• I only have to quadruple one of the two bounds, since one of the two inequalities is still in the right direction for $\sup(g'')$ to be relevant. To my pleasant surprise, if I didn't make any algebra errors, it still works for all $n$. – David E Speyer Feb 6 '14 at 3:52

(Partial answer, more some remarks actually.)

These are Riemann sums $f(n)=\frac1n\sum\limits_{k=1}^ng\left(\frac{k}n\right)$ where $g:x\mapsto\frac1{1+x^2}$ on $[0,1]$.

• Since $g$ is decreasing and the Riemann sums are based on the right endpoints of the intervals $\left[\frac{k-1}n,\frac{k}n\right]$, one knows that $f(n)\lt\ell$ for every $n$, where $\ell=\lim\limits_{n\to\infty}f(n)=\int\limits_0^1g=\frac\pi4$.
• The intervals of the partition into $nk$ intervals are subintervals of those of the partition into $n$ intervals hence the same argument shows that $f(n)\lt f(nk)$ for every $n\geqslant1$ and $k\geqslant2$, for example $f(2^n)\lt f(2^{n+1})$ for every $n\geqslant0$.

A proof of the full monotonicity of $(f(n))$, if this property holds, might use more refined properties of $g$ than its monotonicity, perhaps its convexity/concavity properties on $[0,1]$.

• $g(x) = 1/(1 + x^2)$ is neither convex or concave on all of $[0,1]$: $g''(x) = (6 x^2 - 2)/(1 + x^2)$ has a simple root at $\pm 1/\sqrt{3}$. – A Blumenthal Jan 31 '14 at 17:32
• @ABlumenthal Yes, the formulation was imprecise, I meant "concavity/convexity properties" of $g$. – Did Jan 31 '14 at 19:59
• @ABlumenthal A natural question in this context is whether the inequality $\frac{1}{n}\sum_{k=1}^{n} f(x+\frac{k}{n}(y-x)) \leq \frac{1}{n+1}\sum_{k=1}^{n+1} f(x+\frac{k}{n+1}(y-x))$ holds for any $x \leq y$, not just $x=0,y=1$. That sort of thing would be a “convex-like” property. – Ewan Delanoy Feb 2 '14 at 9:10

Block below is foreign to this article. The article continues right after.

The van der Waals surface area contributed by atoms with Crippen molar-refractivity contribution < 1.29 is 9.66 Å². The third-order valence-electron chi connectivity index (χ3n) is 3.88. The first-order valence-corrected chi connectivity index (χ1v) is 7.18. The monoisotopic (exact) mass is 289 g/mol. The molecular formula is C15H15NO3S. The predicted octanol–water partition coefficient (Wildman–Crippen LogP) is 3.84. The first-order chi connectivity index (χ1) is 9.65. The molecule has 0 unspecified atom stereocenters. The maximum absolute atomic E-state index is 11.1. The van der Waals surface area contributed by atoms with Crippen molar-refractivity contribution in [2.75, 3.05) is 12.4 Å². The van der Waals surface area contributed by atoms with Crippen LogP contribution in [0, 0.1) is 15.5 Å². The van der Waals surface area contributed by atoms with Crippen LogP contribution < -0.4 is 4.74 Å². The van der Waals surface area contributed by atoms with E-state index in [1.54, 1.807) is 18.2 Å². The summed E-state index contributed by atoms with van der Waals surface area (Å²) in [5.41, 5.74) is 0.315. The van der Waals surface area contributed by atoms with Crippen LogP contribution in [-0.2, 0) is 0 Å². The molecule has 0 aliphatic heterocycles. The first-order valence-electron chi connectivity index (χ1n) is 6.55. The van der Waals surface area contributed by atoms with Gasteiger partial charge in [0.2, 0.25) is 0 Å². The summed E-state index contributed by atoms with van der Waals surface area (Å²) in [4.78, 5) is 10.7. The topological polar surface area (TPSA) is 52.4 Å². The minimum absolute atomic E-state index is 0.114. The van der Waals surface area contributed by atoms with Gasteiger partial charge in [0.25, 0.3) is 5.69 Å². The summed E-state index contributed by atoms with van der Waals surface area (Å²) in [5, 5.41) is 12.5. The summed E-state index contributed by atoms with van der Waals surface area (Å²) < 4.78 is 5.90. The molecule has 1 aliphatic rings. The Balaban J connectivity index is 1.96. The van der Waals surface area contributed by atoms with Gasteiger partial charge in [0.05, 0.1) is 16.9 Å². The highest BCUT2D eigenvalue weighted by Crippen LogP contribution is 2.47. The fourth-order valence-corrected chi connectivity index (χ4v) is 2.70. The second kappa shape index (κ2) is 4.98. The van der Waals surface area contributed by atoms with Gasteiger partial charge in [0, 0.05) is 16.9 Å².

This might lead to a solution, but at the very least, demonstrates just how delicate the estimate is.

We want to get a grip on $$S_n = \sum_{k = 1}^n \frac{n^2 + n - k^2}{(n^2 + k^2) ((n+1)^2 + k^2)}$$ and show that it dies faster than $\frac{1}{2n}$. Let's be cavalier and drop the '$n+1$' business in the denominator, to make our lives simpler. Then, we're bounding $$S_n' = \sum_{k = 1}^n \frac{n^2 + n - k^2}{(n^2 + k^2)^2} = \frac{1}{n^2} \left(\sum_{k = 1}^n \frac{1-(k/n)^2}{(1 + (k/n)^2)^2} + \frac{1}{n} \frac{1}{(1 + (k/n)^2)^2} \right)$$ We can realize this as a pair of Riemann sums: the first (dominant) term is the right-endpoint Riemann sum of the decreasing function $g_1(x) = \frac{1-x^2}{(1 + x^2)^2}$, and the second term is the right-endpoint Riemann sum of $g_2(x) = \frac{1}{(1+x^2)^2}$. Both of these Riemann sums will be strictly smaller than their destined integrals. Now the fun part: $$\int_0^1 g_1(x) dx = \frac{1}{2}$$ and so for large $n$, the dominant term is just just barely small enough to conclude. To make this a proof, one would have to find a lower bound for the error in the Riemann sum of $g_1$ along $[0,1]$, and compare this with the $g_2$ term. Thankfully, $g_1$ is actually concave on $[0,\sqrt{2}-1]$, and so there is some hope of taking a small subinterval in there and cooking up a lower bound for this error that defeats the $g_2$ term.

I did out the following. It didn't work the way I hoped, but I figured I would record the method here, if someone can improve it.

WolframAlpha computes the integral $\int_0^1 g_2(x) dx = \frac{2 + \pi}{8} \leq \frac{7}{10}$ and $\int_{2/5}^1 g_1(x) dx = 9/58, \int_{0}^{1/5} g_1(x) dx = \frac{5}{26}$. So, $$S_n \leq S_n' \leq \frac{1}{n^2} \sum_{k = \lfloor \frac{n}{10} \rfloor }^{ \lceil \frac{2 n}{5}\rceil } g_1(\frac{k}{n}) + \frac{C}{n} + \frac{7}{10 n^2}$$ with $C = \frac{9}{58} + \frac{5}{26}$. (the above might be off by a term or two in the remaining sum) We truncate the Riemann sum for $g_1$ from $2/5$ to $1$ because $g_1$ isn't concave there, and we truncate from $0$ to $1/5$ so that we have a positive lower bound on $g_1'$ on $[1/5, 2/5]$.